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Become An Effective Leader

By: Jeff Durham - Updated: 24 Dec 2012 | comments*Discuss
How To Become An Effective Team Leader

Most of us will have encountered autocratic leaders in the course of our personal or professional lives at some time or another. An autocratic leader is simply one who rules with an ‘iron fist’ and whose rules need to be adhered to and where only their opinion counts. Whilst some might point to the fact that at least you always know where you stand with these types of people, for the most part they rule by instigating fear into others and it’s hardly a happy or productive environment to be in. There are other people who might believe that you have to have a ruthless streak to be a leader but usually this is an opinion that is tied up with a person’s own personal experience. There are, however, many different approaches in how to become an effective leader.

Have A Strategy That Everybody Understands

At its most basic level, a leader will simply be the focal point of a group of people who are all working towards a common goal. In other words, as well as being the leader, you are part of the group too. Therefore, it will be up to you to devise a clearly defined strategy to help the entire group (including yourself) to, ultimately, achieve a specific goal. Therefore, the best way of communicating that to the rest of the team is to keep it as simple and as unambiguous as possible, ensuring that each member of the team understands what you expect of them and likewise, what they can expect of you. Everybody should be clear about what their own role is as well as what the ultimate goal of the team is and, if they don’t, you will need to explain things more simply and clearly.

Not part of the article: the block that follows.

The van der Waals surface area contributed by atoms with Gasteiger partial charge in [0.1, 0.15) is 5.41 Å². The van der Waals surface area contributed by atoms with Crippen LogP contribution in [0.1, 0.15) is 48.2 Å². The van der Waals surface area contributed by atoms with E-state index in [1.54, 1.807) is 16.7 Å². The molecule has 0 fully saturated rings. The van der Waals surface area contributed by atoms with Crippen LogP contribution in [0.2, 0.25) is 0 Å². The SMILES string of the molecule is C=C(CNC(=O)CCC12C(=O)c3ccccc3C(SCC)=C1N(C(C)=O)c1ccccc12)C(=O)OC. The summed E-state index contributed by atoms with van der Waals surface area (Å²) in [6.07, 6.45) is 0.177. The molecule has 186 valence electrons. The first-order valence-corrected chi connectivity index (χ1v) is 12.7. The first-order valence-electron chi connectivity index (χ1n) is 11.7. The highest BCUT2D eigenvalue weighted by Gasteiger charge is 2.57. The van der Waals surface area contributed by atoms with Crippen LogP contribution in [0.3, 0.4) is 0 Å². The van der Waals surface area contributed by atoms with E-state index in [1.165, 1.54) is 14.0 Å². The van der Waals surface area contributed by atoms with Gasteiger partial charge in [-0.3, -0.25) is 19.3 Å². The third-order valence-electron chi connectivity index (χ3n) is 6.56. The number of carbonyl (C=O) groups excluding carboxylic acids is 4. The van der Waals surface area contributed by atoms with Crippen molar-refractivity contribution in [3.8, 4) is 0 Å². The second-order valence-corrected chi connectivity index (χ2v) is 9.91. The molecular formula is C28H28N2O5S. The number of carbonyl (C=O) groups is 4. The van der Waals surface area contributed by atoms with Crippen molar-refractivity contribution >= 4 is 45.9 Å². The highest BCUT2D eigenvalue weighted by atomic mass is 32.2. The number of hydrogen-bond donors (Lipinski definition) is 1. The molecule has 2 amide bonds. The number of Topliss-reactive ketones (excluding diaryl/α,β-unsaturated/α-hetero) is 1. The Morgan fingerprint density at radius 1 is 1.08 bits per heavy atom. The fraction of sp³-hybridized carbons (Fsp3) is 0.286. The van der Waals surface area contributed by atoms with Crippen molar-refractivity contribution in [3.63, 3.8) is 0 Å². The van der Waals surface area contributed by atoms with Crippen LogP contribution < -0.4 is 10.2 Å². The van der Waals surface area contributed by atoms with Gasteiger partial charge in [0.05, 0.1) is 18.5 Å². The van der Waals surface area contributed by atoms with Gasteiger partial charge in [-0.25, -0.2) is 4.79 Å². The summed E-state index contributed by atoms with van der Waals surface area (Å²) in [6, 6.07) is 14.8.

The Importance Of Creating The Right Environment

There’s no denying that a leadership task won’t ever cause an element of stress - especially in the workplace. For example, there are often deadlines and targets to hit. The important thing to remember here, however, is to harness that stress and pressure into galvanising the team towards achieving their goal. Even pressurised situations don’t have to be serious 100% of the time so try to relieve the tension by incorporating a sense of light-heartedness and fun into the proceedings. People you are leading are far more likely to make mistakes if they feel exhausted through an intense feeling of stress, fear, anxiety and pressure so a good leader will often also need to be a bit of an actor in that you’ll need to keep a cool head and remain calm and approachable even if underneath the surface, your legs are pedalling at a hundred miles an hour, figuratively speaking. In other words, whatever emotions you’re feeling and whatever ‘vibes’ you’re giving off, they’re likely to be matched by those of the rest of the team so if you remain calm and in control, so will the rest of the team.

Encourage The Leader Potential In Each Of Your Team Members

Leaders should not feel threatened by team members so it’s important that you allow your team input into the way things are to be done. Encourage your team to give their viewpoints, to offer alternative solutions for doing things and remember the importance of good delegation. In other words, don’t simply delegate for delegation sake just to demonstrate that you are the leader but use delegation to tap into those different skills and qualities you’ll have identified within each individual within your team and empower them to take responsibility for certain areas of the project. They’ll not only respect you for that but are likely to be twice as productive if you allocate tasks to them to which they are best suited and enjoy and in which they can achieve the most for the team.

In essence, an effective leader is one in which no one individual is more important than the team itself. A good leader should have a happy and well motivated team and will also be able to get the best out of each team member because he or she has identified the strengths and weaknesses of each individual team member and understands the different personalities that make up the team and how to get the best out of them. And yes, whilst for some that may mean giving them the proverbial ‘kick up the backside ‘or cajoling them along, there may be others where the ‘arm around the shoulder’ works best. In other words, an effective leader is able to relate to and get the most out of each individual whilst maintaining the respect of the individual through the leader having equal respect for each team member him or herself.

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